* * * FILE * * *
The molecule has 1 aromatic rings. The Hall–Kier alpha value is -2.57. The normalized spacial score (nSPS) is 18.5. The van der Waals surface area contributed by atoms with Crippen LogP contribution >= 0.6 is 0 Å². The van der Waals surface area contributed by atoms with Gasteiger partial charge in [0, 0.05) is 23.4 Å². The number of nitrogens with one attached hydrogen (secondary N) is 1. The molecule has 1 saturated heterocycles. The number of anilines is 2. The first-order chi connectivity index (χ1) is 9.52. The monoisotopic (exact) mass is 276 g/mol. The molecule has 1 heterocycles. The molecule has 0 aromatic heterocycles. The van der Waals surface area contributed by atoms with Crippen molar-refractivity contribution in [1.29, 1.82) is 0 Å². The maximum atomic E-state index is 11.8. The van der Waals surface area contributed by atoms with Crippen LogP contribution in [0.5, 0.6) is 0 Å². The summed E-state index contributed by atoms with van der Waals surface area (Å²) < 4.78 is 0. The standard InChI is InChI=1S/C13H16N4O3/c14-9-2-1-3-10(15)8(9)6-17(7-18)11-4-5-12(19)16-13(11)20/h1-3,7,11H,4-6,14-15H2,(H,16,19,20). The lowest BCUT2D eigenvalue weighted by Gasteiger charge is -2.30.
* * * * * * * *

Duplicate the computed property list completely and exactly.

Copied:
The molecule has 1 aromatic rings. The Hall–Kier alpha value is -2.57. The normalized spacial score (nSPS) is 18.5. The van der Waals surface area contributed by atoms with Crippen LogP contribution >= 0.6 is 0 Å². The van der Waals surface area contributed by atoms with Gasteiger partial charge in [0, 0.05) is 23.4 Å². The number of nitrogens with one attached hydrogen (secondary N) is 1. The molecule has 1 saturated heterocycles. The number of anilines is 2. The first-order chi connectivity index (χ1) is 9.52. The monoisotopic (exact) mass is 276 g/mol. The molecule has 1 heterocycles. The molecule has 0 aromatic heterocycles. The van der Waals surface area contributed by atoms with Crippen molar-refractivity contribution in [1.29, 1.82) is 0 Å². The maximum atomic E-state index is 11.8. The van der Waals surface area contributed by atoms with Crippen LogP contribution in [0.5, 0.6) is 0 Å². The summed E-state index contributed by atoms with van der Waals surface area (Å²) < 4.78 is 0. The standard InChI is InChI=1S/C13H16N4O3/c14-9-2-1-3-10(15)8(9)6-17(7-18)11-4-5-12(19)16-13(11)20/h1-3,7,11H,4-6,14-15H2,(H,16,19,20). The lowest BCUT2D eigenvalue weighted by Gasteiger charge is -2.30.